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I have recently upgraded a Drupal site to multi-webhead environment and am trying to tune MySQL with InnoDB engine. I notice SELECT queries are faster on production than on staging, but UPDATE queries are slower on production.

  • Staging: On a virtual machine with LAMP stack on it.
  • Production: Double webheads with load balancer. Dedicated MySQL server and a second hot stand-by DB server.

My system admin tells me that the latency is due to 1) remote DB connection and 2) binary logging for data replication between two DB servers.

I am new to InnoDB and multi-server environment. I'd like to see if the output from MySQL profile confirms my server settings, or if there is any more room for further optimization of production MySQL server.

This is what I ran from staging and production databases. I modified the output with number columns side by side for comparison. Note that the query runs faster on production on every rows in the table except one with status "end". Is "end" phase where binary logging is performed?

mysql> SET profiling = 1;
mysql> UPDATE node SET created = created + 1 WHERE nid = 100;
mysql> SHOW profile;
+----------------------+----------+------------+
| Status               | Staging  | Production |
+----------------------+----------+------------+
| starting             | 0.000100 | 0.000037   |
| checking permissions | 0.000014 | 0.000006   |
| Opening tables       | 0.000042 | 0.000017   |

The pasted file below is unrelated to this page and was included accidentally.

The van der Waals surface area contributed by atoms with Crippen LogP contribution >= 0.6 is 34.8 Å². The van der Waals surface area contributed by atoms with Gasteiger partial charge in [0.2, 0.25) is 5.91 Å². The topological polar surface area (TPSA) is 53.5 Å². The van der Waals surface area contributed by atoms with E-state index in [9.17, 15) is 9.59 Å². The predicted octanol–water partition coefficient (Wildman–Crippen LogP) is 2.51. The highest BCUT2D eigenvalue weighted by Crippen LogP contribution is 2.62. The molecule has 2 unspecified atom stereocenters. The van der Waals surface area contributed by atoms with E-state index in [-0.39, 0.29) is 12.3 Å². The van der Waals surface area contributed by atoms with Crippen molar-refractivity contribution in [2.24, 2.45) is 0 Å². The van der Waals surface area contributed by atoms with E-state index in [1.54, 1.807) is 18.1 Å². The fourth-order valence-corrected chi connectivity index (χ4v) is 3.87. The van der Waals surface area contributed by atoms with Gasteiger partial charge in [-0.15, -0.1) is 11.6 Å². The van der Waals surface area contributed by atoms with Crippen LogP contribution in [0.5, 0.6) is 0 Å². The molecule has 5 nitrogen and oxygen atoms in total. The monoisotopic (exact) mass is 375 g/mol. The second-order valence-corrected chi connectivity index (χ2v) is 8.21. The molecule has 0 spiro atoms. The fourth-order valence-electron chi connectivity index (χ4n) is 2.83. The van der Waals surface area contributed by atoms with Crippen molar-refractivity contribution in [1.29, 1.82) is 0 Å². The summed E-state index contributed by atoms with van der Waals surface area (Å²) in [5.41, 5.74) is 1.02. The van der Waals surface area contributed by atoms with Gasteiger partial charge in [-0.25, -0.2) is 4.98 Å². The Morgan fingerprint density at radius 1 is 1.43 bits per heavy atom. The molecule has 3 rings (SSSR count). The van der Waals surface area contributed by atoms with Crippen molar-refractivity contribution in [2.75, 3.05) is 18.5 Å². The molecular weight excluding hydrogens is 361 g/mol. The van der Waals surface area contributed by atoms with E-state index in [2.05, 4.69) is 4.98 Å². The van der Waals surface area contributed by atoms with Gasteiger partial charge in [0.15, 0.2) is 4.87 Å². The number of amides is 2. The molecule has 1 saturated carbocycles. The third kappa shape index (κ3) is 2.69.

| System lock          | 0.000007 | 0.000004   |
| Table lock           | 0.000009 | 0.000003   |
| init                 | 0.000076 | 0.000030   |
| Updating             | 0.000062 | 0.000022   |
| end                  | 0.000031 | 0.002159   |
| query end            | 0.000006 | 0.000003   |
| freeing items        | 0.000010 | 0.000003   |
| closing tables       | 0.000009 | 0.000002   |
| logging slow query   | 0.000005 | 0.000001   |
| cleaning up          | 0.000004 | 0.000001   |
+----------------------+----------+------------+
| Total                | 0.000385 | 0.002288   |
+----------------------+----------+------------+
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1 Answer 1

up vote 1 down vote accepted

You're on the money. The "end" state will include binary logging.

For the end state, the following operations could be happening:

  • Removing query cache entries after data in a table is changed
  • Writing an event to the binary log
  • Freeing memory buffers, including for blobs

http://dev.mysql.com/doc/refman/5.5/en/general-thread-states.html

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